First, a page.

trevp at trevp.net
Fri Jan 31 09:20:21 PST 2014
On Fri, Jan 31, 2014 at 3:51 AM, Robert Ransom <rransom.8774 at gmail.com> wrote:
> On 1/30/14, Trevor Perrin <trevp at trevp.net> wrote:
>> * Alphabet selection is an another question. I like base32, but the
>> RFC 4648 version is what people have in libraries, and the 'l' is an
>> unfortunate lowercase character in a lot of fonts...
> Which base32 alphabet do you like (and where can I find it)?
Not sure. For an alphanumeric base32 I think you choose
capitalization, then remove 4 chars from (26 alphabetic + 10 numeric).
RFC 4648 removes 0189
Crockford removes ILOU and encodes in uppercase
Z-base32 removes 0lv2 and specifies lowercase
Z-base-32's rationale is interesting:
"Our choice of confusing characters to eliminate is: `0', `l', `v',
and `2'. Our reasoning is that `0' is potentially mistaken for `o',
that `l' is potentially mistaken for `1' or `i', that `v' is
potentially mistaken for `u' or `r' (especially in handwriting) and
that `2' is potentially mistaken for `z' (especially in handwriting)."
Note that z-base32 removes one element from various confusable pairs.
So if you can remember that "o", "1, "u", and "z" remain then
z-base-32 will work better.
Regarding capitalization: There's evidence that uppercase chars are
individually more legible as they're larger (eg [TINKER]), but also
that lowercase *text* is more readable, though I'm not sure whether
this is due the more varied word shapes produced by lowercase ("bouma"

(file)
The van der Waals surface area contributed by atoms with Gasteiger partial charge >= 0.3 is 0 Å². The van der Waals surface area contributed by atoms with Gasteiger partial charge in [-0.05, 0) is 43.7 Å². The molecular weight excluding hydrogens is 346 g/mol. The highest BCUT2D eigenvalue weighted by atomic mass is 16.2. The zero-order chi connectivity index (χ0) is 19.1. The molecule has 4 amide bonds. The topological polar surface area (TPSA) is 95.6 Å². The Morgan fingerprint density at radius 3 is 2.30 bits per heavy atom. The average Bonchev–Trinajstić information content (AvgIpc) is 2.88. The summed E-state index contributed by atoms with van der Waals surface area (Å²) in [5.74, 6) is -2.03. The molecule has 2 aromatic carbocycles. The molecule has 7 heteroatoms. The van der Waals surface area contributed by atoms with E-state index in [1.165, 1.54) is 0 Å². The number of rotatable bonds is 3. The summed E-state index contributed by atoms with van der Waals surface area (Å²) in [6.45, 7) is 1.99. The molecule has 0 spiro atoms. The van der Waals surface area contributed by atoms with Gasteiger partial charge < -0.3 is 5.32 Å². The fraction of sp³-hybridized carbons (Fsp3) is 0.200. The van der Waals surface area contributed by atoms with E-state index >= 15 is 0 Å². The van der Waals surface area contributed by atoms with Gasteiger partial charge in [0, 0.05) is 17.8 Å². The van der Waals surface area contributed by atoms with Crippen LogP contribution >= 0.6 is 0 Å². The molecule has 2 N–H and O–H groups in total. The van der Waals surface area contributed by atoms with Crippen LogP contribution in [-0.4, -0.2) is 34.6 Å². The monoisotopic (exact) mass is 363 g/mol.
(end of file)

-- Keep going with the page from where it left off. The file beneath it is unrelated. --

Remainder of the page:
theory) or simply the "practice effect" of being more used to
My guess is that the shape of character groups does aid in noticing
where fingerprints differ, so I lean towards lowercase.
Regarding characters: Font is going to make a big difference in
character confusability, e.g.:
So there's not a perfect choice. However 4648's lowercase "L" is
awful in a lot of fonts, and "8" is pretty unambiguous, so I've
wondered about simply doing 4648, then replacing '8' for 'l'.
But this is all guesswork, to honest...
[TINKER] "The Relative Legibility of the Letters, the Digits, and of
Certain Mathematical Signs", Miles A. Tinker, 1928.
This reports experiments on legibility of uppercase and lowercase
characters, numbers, and mathematical symbols.
Most misrecognized lowercase alphanumerics: ls1niegu...
Most misrecognized uppercase alphanumerics: I0AEGR5B...
"The consensus of opinion is that, in letters, the maximum of
legibility is represented by the old Roman capitals which are made up
almost entirely of straight lines and sharp angles".
"It is rather obvious that size is a factor influencing legibility.
[...] In this experiment, the length of exposure needed to produce
more than fifty per cent wrong readings was materially shorter for
Series II, which included capitals, than for Series I, including small
letters, though of course other things enter as factors to bring about
this difference. Examination of the more legible third of the series
in the orders as given above indicates plainly that many of the larger
letters and characters are included in this section."
"Capitals, largely because of their size, are for the most part more
legible than small letters."
"The greater relative legibility of the 4 and 1 in Series II
[uppercase] is because in Series I [lowercase], 4 is confused a great
deal with t, and 1 with l."
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